The Matrix Resurrections is somewhat tricky to describe, particularly if you are familiar with the first three films in the series.  It would seem that they were unable to get all the actors from the original trilogy back, so they improvised.  Indeed, improvisation is an apt word to use when describing this latest installment in the franchise.  Laurence Fishburne would not reprise his role as the iconic Morpheus?  Turn to Yahya Abdul-Mateen II to fill-in, and call it a “glitch in the Matrix.”  Moviemakers often have to make decisions like this when it comes to producing sequels.  A classic example of this is when Terrence Howard, who played Tony Stark’s (Robert Downey Jr.) friend James Rhodes in Iron Man (2008), did not return in Iron Man 2 (2010).  Hence, when Don Cheadle appears on screen going by that name, the actor switch is explained in one simple line of dialog.  With The Matrix Resurrections, one gets the sense that this is a film that the Wachowskis wanted to make for a long time, but never had the studio backing to make it a reality.  There are stretches where you see employees of Thomas Anderson’s company talking about the Matrix that does not just break the fourth wall, but all the walls.  I turned to my friend I saw it with while listening to this seeming comedic relief and pondered aloud whether we were being given an insider’s glimpse into board meetings at Warner Brothers Studios.  I am also not sure what these debates did for the plot, either, other than the dubious relief they provide.

Speaking of questionable use to the plot in The Matrix Resurrections, there is the whole Agent Smith subplot.  In the older movies, Smith represents the opposite of Neo, the former bad and the latter good.  They represent a dichotomy, and the theme of binary choices is played upon throughout the latest film.  You have the blue pill or the red pill, slavery or freedom, Smith or Neo.  While they do not seem to explore the Smith part to its logical conclusion, I will at least credit the film for telling us that life is not truly an either/or proposition.  God did not create us to be machines, although the machines in this movie seem to be as human as you and I, the only thing lacking being flesh and blood.  To avoid disappearing down the rabbit hole of binary choices once more, just know that what trumps all the options is the ability to do the right thing.  When Niobe tells Bugs not to help Neo, seeing in that path only more war, Bugs can either obey and maintain the status quo, or disobey and face losing her position or worse.  When it comes to doing the right thing, the two sides of the equation should be taken into account, but so should any number of other relevant factors.  What helps best is taking this all to God.  He will help make the way forward clear, even if not immediately so.  At the same time, these sorts of long periods of discernment do not make for griping cinema.  No matter how long it takes, it can also lead you into unexpected and glorious ways of experiencing God and life.  I believe there is a certain parallel here to the way Trinity emerges as the stronger between her and Neo.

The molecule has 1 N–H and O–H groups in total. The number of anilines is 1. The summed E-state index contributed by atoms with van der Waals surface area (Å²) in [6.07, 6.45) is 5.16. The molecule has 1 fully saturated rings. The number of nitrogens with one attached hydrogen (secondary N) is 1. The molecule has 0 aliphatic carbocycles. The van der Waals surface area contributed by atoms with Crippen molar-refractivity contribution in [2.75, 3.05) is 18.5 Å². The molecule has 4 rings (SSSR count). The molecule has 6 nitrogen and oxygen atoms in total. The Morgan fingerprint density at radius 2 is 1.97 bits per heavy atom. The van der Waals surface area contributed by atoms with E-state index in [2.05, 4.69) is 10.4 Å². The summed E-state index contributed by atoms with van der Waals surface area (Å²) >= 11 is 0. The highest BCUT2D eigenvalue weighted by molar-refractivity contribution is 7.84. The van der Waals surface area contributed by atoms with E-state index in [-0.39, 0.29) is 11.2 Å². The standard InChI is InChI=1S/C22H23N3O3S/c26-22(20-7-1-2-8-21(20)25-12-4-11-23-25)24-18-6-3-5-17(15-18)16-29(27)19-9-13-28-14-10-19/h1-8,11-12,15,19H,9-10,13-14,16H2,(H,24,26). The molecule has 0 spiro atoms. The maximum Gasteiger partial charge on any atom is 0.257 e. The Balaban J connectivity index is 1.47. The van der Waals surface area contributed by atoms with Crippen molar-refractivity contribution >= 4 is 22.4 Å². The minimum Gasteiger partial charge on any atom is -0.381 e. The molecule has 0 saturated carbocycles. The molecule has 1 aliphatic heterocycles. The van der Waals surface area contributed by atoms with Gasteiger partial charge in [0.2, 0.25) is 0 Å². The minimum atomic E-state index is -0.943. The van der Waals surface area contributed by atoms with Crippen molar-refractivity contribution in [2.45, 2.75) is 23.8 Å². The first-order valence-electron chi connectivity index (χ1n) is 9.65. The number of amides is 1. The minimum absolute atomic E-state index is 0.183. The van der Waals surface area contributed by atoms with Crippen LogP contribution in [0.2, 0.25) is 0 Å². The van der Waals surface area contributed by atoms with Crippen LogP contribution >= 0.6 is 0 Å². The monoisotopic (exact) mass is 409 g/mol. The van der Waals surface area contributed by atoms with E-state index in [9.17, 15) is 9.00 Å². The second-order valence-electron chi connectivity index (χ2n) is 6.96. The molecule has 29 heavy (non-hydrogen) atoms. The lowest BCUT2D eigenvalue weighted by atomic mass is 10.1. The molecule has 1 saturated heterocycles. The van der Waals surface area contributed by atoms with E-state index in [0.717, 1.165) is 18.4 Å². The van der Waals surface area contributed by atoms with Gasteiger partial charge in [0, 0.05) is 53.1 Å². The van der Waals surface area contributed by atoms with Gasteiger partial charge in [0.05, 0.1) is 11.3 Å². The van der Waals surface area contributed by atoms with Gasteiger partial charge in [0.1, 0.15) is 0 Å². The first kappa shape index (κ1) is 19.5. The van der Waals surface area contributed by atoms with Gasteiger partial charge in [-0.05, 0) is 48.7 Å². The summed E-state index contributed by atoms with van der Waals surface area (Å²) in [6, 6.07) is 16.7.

Given how much time has passed between The Matrix Revolutions (2003) and The Matrix Resurrections, it is somewhat of a miracle that they made a film with any semblance of cogency.  I was with the film most of the way until the end. There is a telling saying in it that mentions the powerful balm that is nostalgia.  It soothes anxiety.  Times have been tough for everyone for over a year, and having a film like this one hearkens back to a day when we all moved about freely without the worry of a potentially deadly disease.  Because nostalgia plays such a huge role here, I think it explains the ending.  At the end of The Matrix Revolutions with Trinity having been impaled on a metal spike and Neo spent in fighting Smith, I always wondered what ultimately happened to those two characters.  Their actions saved humanity, but I never truly accepted that they were dead.  I guess I was not alone in thinking these things.  However, the actual ages of the actors proved a limitation, which they could not easily overcome.  At times they made fun of themselves, but they finally chose computer graphics with them flying through the air.  Why not let them retire somewhere in Io and let the next generation, led by Bugs, keep an eye on the Matrix?  To me, this would have made an okay movie a little better, and a fitting conclusion for the two main characters.